A NASA orbiter caught sight of Japan’s SLIM moon lander on the lunar surface after its historic touchdown.
SLIM, or the Smart Lander for Investigating Moon, is operated by the Japan Aerospace Exploration Agency (JAXA). It touched down on the moon in a precision landing on Jan. 19, making Japan the fifth country to make a soft landing on the lunar surface behind India, China, the United States and Russia (then the Soviet Union).
From its orbit 50 miles (80 km) above the moon’s surface, NASA’s Lunar Reconnaissance Orbiter (LRO) was able to see SLIM resting at its landing site. “Bright streaks on the left side of the image are rocky material ejected from the nearby, relatively young Shioli crater,” NASA’s Goddard Space Flight Center, which manages LRO, wrote in a statement.
Related: Japan’s SLIM moon lander photographed on the lunar surface — on its nose (image)
NASA’s images show SLIM’s landing site both before and after the probe’s touchdown. One of the images, seen below, is a composite that removes features that are the same in both the before-landing and after-landing images. In turn, it allows us to see changes in reflectance on the lunar surface, caused by the lander’s engine exhaust, to stand out.
SLIM accomplished its main goal of landing at a chosen site with near-pinpoint accuracy, touching down within 328 feet (100 meters) of its target despite ending up upside down due to an engine failure during descent.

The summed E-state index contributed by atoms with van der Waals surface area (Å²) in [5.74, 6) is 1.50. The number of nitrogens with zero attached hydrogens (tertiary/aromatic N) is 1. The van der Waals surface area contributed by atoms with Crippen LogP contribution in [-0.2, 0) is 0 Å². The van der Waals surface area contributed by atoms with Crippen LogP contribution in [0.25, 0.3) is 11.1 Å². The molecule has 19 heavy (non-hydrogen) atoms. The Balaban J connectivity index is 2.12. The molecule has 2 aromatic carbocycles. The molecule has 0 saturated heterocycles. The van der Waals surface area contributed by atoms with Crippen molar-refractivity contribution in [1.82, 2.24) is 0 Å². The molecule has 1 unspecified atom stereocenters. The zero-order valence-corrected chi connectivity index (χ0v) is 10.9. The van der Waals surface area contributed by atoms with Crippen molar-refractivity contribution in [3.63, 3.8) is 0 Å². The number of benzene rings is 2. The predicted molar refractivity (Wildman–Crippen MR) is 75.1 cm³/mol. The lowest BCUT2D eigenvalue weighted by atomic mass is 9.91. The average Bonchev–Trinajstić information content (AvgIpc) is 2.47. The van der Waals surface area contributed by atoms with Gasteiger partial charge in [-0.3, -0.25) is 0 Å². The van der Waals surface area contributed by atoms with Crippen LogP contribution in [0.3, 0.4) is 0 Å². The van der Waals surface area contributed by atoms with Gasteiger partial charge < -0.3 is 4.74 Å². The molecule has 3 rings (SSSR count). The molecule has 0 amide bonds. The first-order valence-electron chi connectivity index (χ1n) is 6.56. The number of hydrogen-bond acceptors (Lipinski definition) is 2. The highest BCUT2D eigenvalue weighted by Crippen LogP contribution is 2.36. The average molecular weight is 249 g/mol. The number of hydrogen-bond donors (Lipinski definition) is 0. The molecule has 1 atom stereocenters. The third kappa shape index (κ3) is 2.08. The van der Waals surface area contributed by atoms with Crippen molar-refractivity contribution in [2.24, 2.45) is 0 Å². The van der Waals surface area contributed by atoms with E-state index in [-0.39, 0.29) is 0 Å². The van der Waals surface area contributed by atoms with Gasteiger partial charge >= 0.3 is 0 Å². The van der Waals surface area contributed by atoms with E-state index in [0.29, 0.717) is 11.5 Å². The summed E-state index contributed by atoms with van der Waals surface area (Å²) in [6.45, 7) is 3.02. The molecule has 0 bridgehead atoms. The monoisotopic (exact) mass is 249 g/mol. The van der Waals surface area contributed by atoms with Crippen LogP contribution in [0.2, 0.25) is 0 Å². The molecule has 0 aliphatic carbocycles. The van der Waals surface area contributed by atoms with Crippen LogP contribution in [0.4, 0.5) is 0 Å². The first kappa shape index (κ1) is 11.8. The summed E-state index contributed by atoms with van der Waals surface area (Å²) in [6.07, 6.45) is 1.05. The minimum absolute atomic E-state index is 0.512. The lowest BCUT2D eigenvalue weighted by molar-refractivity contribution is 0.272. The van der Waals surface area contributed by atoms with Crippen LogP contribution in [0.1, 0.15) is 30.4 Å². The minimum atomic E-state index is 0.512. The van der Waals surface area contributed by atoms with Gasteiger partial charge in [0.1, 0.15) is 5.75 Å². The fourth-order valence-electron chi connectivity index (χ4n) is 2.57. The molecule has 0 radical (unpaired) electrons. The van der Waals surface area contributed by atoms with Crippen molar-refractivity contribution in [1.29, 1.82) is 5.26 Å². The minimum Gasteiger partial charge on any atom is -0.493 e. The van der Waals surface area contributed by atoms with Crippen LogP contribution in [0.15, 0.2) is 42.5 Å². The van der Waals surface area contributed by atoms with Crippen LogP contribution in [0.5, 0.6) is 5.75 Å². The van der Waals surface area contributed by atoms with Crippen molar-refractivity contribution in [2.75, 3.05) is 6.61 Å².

Because of its orientation, SLIM is unable to use its solar panels to generate electricity, meaning the probe is relying fully on its battery. On Monday (Jan. 21), the lander’s battery dipped to 12% capacity, triggering a power down “to avoid being unable to restart for a recovery operation due to over-discharge,” SLIM team members stated on X.
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Nevertheless, JAXA scientists are hopeful that, if sunlight shines on the lander from the lunar west, SLIM’s solar panels might be able to absorb enough sunshine to generate power and recover.
It’s not all bad news, though. In addition to sticking its landing, SLIM was able to deploy two mini-rovers it carried to the moon, called EV-1 (“Lunar Excursion Vehicle” 1) and LEV-2. Both are operating as planned, and the ball-like LEV-2 was even able to snap a picture of its upside-down host.